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The Things They Carried
Transcript of The Things They Carried
O'Brien and Bowker had different post-war experience
Bowker suggested that O’Brien write a story about someone who felt that Vietnam robbed him of their life
listened to Bowker’s suggestion and began a chapter titled “Speaking of Courage.”
O’Brien sent a copy to Bowker, who was upset about the absence of Kiowa.
Eight months later Bowker hanged himself.
A decade later, O’Brien has revised the story, in which he included the night on the Song Tra Bong and the death of Kiowa
By: Alisa Raju, Mou Khan, Neesa Thomas and Eshita Verma
The Things They Carried
"Speaking of Courage"
In the Field
-Norman Bowker returns to Iowa from the war and his father is proud of his medals
-He reminisces about his former girlfriend Sally Kramer, who is now married, and his life prior to the war
-He recalls the death of Kiowa and how he couldn't save him
"Why tell this chapter as if Bowker has returned from war?
-To show the impact the war has had on his life
-Telling war stories brings back the emotional pain
-Bowker's way of dealing with survivor's guilt
-How Bowker recalls the death of his friend
"Why is he just circling the lake?"
-Bowker circles the lake because he feels lonely and his only escape is his memories
-Bowker also ponders on how to tell his father that he is not brave
-Bowker remembers how this one lake created the existence of this town
-Bowker also recalls his friend Max Arnold who drowned in the lake and compares this to the loss of his other friend Kiowa
"Why doesn't he feel like a hero even though he won 7 medals? How did he almost win the silver star?"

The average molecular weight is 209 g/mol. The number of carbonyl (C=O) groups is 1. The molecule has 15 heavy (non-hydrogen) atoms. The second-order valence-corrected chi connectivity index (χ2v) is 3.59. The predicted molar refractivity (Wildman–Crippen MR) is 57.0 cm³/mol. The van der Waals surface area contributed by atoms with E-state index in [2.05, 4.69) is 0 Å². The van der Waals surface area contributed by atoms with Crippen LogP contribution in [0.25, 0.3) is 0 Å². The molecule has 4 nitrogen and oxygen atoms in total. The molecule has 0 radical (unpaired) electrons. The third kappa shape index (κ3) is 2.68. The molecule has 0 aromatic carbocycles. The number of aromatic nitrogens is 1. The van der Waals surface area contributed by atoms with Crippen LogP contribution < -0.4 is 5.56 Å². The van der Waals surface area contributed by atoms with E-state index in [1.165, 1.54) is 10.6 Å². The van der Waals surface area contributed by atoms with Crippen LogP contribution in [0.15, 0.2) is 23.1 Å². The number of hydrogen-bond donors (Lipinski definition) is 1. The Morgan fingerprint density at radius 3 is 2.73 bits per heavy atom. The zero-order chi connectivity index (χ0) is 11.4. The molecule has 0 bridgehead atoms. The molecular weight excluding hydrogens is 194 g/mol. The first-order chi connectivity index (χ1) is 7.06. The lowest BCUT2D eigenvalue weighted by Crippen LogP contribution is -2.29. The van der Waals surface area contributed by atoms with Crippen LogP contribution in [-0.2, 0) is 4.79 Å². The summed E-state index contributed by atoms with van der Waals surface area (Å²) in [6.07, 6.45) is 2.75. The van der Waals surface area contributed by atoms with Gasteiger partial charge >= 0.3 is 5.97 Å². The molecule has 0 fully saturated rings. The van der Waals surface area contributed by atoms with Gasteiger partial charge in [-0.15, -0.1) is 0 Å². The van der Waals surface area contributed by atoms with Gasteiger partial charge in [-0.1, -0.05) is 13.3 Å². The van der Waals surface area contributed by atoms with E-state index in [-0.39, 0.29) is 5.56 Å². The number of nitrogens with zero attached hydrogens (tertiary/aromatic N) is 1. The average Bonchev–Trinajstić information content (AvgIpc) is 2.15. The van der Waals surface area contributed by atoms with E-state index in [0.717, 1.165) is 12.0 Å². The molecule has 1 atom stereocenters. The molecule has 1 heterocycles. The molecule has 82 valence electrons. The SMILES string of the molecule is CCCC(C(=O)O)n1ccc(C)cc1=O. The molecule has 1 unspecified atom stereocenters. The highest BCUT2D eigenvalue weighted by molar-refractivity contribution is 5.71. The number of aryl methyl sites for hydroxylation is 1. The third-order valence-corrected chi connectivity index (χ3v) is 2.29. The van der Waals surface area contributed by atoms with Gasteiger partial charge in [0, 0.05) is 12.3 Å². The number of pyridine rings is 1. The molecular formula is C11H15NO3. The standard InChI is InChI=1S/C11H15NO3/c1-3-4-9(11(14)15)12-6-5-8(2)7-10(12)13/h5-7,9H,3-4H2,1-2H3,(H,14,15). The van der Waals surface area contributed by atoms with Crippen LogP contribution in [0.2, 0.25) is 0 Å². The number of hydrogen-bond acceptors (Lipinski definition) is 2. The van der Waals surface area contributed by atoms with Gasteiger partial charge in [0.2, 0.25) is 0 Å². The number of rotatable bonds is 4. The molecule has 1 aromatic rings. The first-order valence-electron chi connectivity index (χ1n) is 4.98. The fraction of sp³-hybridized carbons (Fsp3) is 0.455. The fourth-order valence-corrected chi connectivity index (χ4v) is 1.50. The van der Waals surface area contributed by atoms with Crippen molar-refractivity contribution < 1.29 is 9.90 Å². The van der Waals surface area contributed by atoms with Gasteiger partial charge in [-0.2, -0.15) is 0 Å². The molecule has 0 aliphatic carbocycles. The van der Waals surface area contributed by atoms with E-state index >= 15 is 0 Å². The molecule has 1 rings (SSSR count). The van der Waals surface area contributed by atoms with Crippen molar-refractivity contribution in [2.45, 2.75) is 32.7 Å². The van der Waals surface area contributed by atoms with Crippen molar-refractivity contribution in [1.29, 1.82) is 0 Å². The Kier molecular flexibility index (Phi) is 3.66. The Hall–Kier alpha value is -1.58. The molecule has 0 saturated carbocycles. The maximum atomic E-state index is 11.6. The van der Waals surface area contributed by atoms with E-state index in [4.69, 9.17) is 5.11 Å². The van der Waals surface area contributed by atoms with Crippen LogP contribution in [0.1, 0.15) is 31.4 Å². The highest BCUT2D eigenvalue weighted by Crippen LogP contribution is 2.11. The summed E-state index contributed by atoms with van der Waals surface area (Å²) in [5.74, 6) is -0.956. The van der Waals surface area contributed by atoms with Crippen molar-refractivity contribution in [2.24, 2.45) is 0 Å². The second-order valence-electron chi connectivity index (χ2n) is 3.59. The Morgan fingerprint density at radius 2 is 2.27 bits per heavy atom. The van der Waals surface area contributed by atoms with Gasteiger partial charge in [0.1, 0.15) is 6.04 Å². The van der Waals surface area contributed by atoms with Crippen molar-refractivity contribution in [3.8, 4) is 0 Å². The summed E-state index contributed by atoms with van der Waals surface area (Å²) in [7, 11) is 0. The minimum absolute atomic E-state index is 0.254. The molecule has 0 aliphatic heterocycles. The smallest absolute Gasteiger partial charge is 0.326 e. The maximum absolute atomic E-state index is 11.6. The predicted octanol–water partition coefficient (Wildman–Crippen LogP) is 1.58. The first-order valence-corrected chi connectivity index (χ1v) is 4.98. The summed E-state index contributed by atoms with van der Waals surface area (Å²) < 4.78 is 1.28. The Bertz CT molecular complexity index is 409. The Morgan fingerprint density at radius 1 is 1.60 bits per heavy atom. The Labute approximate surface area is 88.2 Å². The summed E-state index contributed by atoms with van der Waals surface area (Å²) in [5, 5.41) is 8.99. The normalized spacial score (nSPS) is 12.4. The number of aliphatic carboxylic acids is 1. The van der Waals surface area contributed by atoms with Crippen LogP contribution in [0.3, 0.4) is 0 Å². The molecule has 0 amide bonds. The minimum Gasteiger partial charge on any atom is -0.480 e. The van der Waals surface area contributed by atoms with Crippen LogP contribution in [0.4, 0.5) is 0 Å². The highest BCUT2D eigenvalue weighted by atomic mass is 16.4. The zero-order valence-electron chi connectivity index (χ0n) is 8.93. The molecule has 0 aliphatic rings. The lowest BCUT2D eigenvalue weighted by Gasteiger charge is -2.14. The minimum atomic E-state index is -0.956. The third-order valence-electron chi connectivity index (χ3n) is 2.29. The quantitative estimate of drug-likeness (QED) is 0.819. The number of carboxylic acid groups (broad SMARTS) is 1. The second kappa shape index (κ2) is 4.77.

-Bowker won several medals but doesn't feel like a hero because he didn't receive the Silver Star Medal
-He almost won the Silver Star for valor
-He didn't receive the Silver Star because when the monsoon came in the Song Tra Bong River, Kiowa got stuck in muck and drowned. Bowker tried to save Kiowa but began drowning himself so he gave up.
-He believed that if it hadn't been for that darn smell, he would have won the medal
"What does the burger stand highlight?"
-The burger stand symbolizes the time Bowker and he other soldiers missed while they were at war
-The burger stand used to be simple but now it has intercoms for placing orders and Bowker cannot seem to comprehend how they work
Bowker Vs. O'Brien
-It represents the traditions of America but the modernization as well
-Ex. instead of saying beer, people now said "rootie-tootie"
At daybreak the platoon began combing through the field looking for Kiowas body
Although Lieutenant Cross didn't care about the war, but he felt that Kiowas death was his fault for camping on the riverbank
Jimmy Cross then writes a letter for Kiowas family, and reflects that he never wanted the respnsiblity of leadership in the first place
This chapter is told in third person point of view, but has the account for many characters including Bowker, Azar, Lietenant Cross and an unkown soldier
-Both Bowker and O'Brien handled post-war differently
After war, Bowker felt lost
He lived with his parents, had many short-lived jobs, and even joined a junior college (drop-out)
- Tim O'Brien on the other hand
easy shift from war to peace
had a smooth transition from Vietnam fighting to graduate school at Harvard University
His writing was a coping mechanism for him during war which helped him with this transition
-He doesn't understand the meaning of his life anymore and he feels guilty